A: And film is never criticized for the flaws in the actors. The admiration for it is underlined when Ferrand has dreams of when he stole the lobby cards from Citizen Kane. That was easily one of my favorite scenes. It’s such a tender moment of loving film.
So even when it creates these crazy people, they’re likable by default, since they’re working to create more of that.
J: Agree completely. Truffaut always claimed that the cinema saved his life, which it did first as the kind of fan who would steal lobby cards out of love and later as a critic and director. I think he shows how that feeling extends to everyone who works in film. They have their squabbles, their breakdowns, their flights of preening diva behavior, but they always rally to get the work done because it is their lifeblood.
I think that plays to Truffaut’s unique approach to New Wave postmodernism. All of the Cahiers gang loved movies, but they responded in different ways with their filmmaking. Godard focused on the intellectual and contextual possibilities of cinema. Rivette went the opposite way, creating sealed-off worlds to explore the structure of film qua film. Chabrol fed his quotation into more old-school, crowd-pleasing fare. But all of Truffaut’s references are emotional, celebrating film as something that links us all. Day for Night embodies that better than perhaps any of his other works.
A: That’s another connection between Wes Anderson and the Cahiers I’d say: there’s this completely apparent love for film in their own works, even if they use it differently. Truffaut is probably the most sentimental of the group, but I appreciate that. It adds such affection to the production.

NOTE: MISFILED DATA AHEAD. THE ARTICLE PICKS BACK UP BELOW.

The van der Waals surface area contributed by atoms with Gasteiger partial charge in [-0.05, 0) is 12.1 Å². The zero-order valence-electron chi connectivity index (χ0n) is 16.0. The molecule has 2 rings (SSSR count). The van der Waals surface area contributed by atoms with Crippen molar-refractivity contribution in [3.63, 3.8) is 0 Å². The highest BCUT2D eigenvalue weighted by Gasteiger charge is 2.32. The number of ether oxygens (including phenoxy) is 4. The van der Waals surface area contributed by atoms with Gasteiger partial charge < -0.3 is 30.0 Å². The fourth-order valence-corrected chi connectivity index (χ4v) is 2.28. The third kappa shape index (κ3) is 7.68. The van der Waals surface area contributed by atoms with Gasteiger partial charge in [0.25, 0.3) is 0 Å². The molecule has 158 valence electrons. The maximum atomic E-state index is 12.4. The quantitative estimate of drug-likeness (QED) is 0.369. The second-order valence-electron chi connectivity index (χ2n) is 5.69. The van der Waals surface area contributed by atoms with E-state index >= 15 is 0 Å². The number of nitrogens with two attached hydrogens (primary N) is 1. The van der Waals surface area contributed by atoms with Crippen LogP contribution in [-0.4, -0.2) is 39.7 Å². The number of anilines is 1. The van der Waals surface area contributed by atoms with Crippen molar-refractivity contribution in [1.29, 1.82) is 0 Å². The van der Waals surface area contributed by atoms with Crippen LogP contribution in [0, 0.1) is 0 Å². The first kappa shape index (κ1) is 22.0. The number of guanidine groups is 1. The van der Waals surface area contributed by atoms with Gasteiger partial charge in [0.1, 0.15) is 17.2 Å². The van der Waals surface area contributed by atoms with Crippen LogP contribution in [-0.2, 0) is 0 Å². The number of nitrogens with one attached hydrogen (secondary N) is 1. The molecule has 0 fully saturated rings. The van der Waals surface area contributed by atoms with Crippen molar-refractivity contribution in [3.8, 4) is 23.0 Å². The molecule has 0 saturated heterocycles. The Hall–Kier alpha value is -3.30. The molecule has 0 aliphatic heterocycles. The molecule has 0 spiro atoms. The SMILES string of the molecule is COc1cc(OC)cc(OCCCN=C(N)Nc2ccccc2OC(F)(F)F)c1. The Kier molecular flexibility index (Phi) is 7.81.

I’m ashamedly not that familiar with the French New Wave auteurs, but I will say that I prefer Truffaut’s humanist approach to Godard’s political one. I feel like that’s the major stand off in French film: make art that’s personal, or make art that’s challenging in both subject matter and form.
J: Absolutely, and I think Truffaut and Godard embodied that schism better than anyone, their friendship eventually growing incredibly frosty when Godard’s own sentimentality turned to full-on cerebral filmmaking.
I don’t think Truffaut was apolitical (heck, just watch The 400 Blows), but he still saw cinema as his guiding light. Even when Day for Night is at its most uncomfortable, it’s never anything less than elated to be making a movie. So many of his peers were breaking down every component of filmmaking and how the pieces fit together. Truffaut just loved the feeling it gave him.